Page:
Renal cell carcinoma (RCC) is the most common type of kidney cancer accounting for 85% of all cases. In this cancer a tumor grows on the filtering apparatus known as tubules. The diet and habits of 767 men and women with RCC were compared to those of 1,534 cancer free hospital patients in a case-controlled study. The results were adjusted for factors such as age, smoking, alcohol consumption, and weight, etc. The researchers found a highly protective effect for Vitamin E with a 44% reduced risk of developing RCC in those with the highest levels of vitamin E vs. the lowest. Vitamin C decreased the odds of developing RCC by 28%. The study performed at multiple centers throughout Italy is published in the February 15th, 2007 issue of the International Journal of Cancer.
Selenium plus Vitamin E, or Selenium from a Multiple Vitamin significantly decrease the risk of prostate cancer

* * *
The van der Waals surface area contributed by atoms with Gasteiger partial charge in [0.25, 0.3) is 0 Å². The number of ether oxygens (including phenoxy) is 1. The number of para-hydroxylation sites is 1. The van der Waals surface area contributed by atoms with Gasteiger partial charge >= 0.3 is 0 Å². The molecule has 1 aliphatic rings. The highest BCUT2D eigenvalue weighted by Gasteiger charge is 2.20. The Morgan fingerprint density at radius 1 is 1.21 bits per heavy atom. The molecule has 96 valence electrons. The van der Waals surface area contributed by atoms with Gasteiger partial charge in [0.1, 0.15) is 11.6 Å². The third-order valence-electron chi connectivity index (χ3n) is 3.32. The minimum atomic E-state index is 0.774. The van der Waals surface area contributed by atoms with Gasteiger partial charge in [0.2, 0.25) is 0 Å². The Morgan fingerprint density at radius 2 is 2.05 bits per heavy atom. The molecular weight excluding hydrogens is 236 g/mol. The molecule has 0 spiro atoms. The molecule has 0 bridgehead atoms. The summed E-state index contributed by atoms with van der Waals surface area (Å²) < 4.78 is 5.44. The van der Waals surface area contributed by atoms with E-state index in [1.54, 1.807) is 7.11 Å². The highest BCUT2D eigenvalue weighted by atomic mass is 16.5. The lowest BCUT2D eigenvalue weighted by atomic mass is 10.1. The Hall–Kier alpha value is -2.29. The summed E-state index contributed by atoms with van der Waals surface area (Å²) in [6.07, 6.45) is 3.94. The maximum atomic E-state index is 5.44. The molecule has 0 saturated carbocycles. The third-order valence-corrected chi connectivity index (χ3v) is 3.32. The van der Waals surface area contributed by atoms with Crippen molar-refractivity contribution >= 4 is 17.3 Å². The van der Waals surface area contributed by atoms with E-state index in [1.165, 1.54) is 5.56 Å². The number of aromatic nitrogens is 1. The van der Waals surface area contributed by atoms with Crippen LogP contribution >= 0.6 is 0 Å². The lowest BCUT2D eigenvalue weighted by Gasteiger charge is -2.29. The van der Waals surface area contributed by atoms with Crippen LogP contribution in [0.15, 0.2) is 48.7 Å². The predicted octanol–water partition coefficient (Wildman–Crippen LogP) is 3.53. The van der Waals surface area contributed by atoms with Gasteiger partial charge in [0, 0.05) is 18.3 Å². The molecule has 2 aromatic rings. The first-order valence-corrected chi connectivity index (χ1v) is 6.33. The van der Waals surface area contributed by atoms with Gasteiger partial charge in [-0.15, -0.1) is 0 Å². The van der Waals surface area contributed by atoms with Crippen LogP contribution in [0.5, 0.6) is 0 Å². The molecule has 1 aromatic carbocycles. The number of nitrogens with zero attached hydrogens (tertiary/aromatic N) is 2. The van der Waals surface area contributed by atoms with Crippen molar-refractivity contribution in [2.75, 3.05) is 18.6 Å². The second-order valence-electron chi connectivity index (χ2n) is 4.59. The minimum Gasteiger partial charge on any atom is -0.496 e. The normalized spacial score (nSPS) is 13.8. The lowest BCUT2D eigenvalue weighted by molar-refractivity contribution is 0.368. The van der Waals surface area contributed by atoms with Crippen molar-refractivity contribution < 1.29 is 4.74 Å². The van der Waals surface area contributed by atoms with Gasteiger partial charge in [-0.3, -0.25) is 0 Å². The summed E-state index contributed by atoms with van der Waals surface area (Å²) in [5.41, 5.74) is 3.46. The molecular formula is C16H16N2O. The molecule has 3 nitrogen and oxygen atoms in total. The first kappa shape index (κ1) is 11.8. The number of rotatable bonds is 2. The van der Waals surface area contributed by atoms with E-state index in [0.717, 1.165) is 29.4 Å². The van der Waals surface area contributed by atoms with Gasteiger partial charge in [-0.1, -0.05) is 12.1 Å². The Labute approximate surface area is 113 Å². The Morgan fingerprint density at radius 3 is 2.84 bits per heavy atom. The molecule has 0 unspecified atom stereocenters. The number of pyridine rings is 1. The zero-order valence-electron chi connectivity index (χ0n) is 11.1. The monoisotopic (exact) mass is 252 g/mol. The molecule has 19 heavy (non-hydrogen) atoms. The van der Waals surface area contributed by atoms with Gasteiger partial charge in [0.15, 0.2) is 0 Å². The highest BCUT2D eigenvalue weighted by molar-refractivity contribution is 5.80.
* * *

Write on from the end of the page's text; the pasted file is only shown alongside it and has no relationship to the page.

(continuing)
In this study 724 men with prostate cancer were compared to 879 men without; all were followed for 8 years in the Prostate, Lung, Colorectal, and Ovarian Cancer Screening Trial. It was determined that men with higher Selenium intake who also had a high Vitamin E intake had a 42% decreased risk of developing prostate cancer versus those men with the lowest intake. If the Selenium was from a Multiple-Vitamin the risk was reduced by a similar level. If the men smoked, higher Selenium intake reduced prostate cancer risk by 35%. The effects of Selenium can be summed up this way; higher levels of Selenium decreased the risk of developing prostate cancer if the Selenium was from a Multiple Vitamin, or if Selenium was in the presence of Vitamin E, or if the man was a smoker. The John?s Hopkins University School of Medicine, the National Cancer Institute, the Fred Hutchinson Cancer research Center in Seattle, and the University of Washington were just some of the prestigious institutions that took part in this study. The study is published in the January 2007 issue of the American Journal of Clinical Nutrition.